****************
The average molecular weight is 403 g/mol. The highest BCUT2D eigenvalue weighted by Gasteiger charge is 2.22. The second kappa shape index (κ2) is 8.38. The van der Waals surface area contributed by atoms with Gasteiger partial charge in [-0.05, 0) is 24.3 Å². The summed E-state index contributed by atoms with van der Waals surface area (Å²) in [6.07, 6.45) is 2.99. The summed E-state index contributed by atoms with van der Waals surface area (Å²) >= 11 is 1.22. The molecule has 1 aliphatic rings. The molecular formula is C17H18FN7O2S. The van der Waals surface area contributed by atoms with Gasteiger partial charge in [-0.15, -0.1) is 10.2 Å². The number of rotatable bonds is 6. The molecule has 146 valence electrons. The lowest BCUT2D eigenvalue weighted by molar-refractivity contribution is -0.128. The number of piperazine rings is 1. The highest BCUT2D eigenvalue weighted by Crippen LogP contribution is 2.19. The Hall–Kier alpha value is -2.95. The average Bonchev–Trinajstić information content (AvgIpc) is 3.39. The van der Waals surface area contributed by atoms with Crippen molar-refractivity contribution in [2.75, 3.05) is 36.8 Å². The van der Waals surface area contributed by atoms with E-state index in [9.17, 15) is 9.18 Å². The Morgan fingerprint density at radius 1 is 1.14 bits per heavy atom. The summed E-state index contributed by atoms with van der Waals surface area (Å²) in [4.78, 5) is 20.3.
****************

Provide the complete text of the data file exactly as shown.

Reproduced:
The average molecular weight is 403 g/mol. The highest BCUT2D eigenvalue weighted by Gasteiger charge is 2.22. The second kappa shape index (κ2) is 8.38. The van der Waals surface area contributed by atoms with Gasteiger partial charge in [-0.05, 0) is 24.3 Å². The summed E-state index contributed by atoms with van der Waals surface area (Å²) in [6.07, 6.45) is 2.99. The summed E-state index contributed by atoms with van der Waals surface area (Å²) >= 11 is 1.22. The molecule has 1 aliphatic rings. The molecular formula is C17H18FN7O2S. The van der Waals surface area contributed by atoms with Gasteiger partial charge in [-0.15, -0.1) is 10.2 Å². The number of rotatable bonds is 6. The molecule has 146 valence electrons. The lowest BCUT2D eigenvalue weighted by molar-refractivity contribution is -0.128. The number of piperazine rings is 1. The highest BCUT2D eigenvalue weighted by Crippen LogP contribution is 2.19. The Hall–Kier alpha value is -2.95. The average Bonchev–Trinajstić information content (AvgIpc) is 3.39. The van der Waals surface area contributed by atoms with Crippen molar-refractivity contribution in [2.75, 3.05) is 36.8 Å². The van der Waals surface area contributed by atoms with E-state index in [9.17, 15) is 9.18 Å². The Morgan fingerprint density at radius 1 is 1.14 bits per heavy atom. The summed E-state index contributed by atoms with van der Waals surface area (Å²) in [4.78, 5) is 20.3.